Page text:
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Privacy Policy: The Big Bad Facebook

by Archives October 30, 2007

It seems these days Facebook is the coolest trend among students and is checked as often as e-mails. With over 150,000 users joining the website each day, according to the company’s founder and CEO, Mark Zuckerberg, what could possibly be wrong with Facebook? The popular website enables its 49 million active users to socialize, make connections and meet new friends. It also gets people informed about upcoming events that may be of interest to them and allows personal and artistic exposure.
But it turns out Facebook may be more than just a guilty pleasure. As famous 60s critic Marshal McLuhan said, each technological advance creates an “extension” of ourselves, but also “amputates” a part of us. So what is the technological advance of Facebook in fact making us leave behind? Not much, asides for privacy, ownership of our own information, quotes and creations, and the capacity to be aware of what we share and with whom.
After checking out an online video warning about the big bad Facebook, (http://www.albumoftheday.com/facebook/ ) and secretly being a closet fan of the ‘Book and its marvels, I decided to investigate the issue and carefully read over the ten-plus pages of the company’s privacy policy and do some fact checking.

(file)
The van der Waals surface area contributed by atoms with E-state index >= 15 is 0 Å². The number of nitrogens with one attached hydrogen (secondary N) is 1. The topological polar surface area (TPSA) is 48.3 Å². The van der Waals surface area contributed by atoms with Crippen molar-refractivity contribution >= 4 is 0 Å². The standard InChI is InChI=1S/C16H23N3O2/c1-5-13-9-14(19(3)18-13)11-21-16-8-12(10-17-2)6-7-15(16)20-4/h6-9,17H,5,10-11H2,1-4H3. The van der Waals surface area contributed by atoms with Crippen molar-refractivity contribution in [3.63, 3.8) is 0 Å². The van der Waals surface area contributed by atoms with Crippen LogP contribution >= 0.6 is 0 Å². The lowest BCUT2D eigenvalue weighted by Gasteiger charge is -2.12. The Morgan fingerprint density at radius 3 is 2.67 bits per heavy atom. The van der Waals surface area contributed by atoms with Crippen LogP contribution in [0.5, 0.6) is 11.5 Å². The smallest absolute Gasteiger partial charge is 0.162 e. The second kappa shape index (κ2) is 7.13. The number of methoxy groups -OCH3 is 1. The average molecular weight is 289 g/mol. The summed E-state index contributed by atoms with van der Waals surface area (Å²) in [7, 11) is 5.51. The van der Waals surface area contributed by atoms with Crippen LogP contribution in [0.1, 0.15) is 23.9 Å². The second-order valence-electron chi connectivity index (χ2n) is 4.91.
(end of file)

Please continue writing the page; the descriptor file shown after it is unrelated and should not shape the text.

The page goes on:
Internet users generally turn a blind eye towards the usual somewhat unnerving privacy policy terms in order to be part the web. For example, “information you submit to Facebook will be available to users who belong to at least one of the networks [you belong to],” which, being part of the “Montreal, QC” network for example, means its 323,987 can access all your information. Facebook states they will share some of your information for purposes such as “personalizing advertisements and promotions” for you. They even add in the line “We believe this benefits you.” It makes me all warm and fuzzy inside to know the staff behind the website care enough about their users to go out of their way and help companies tailor ads for us.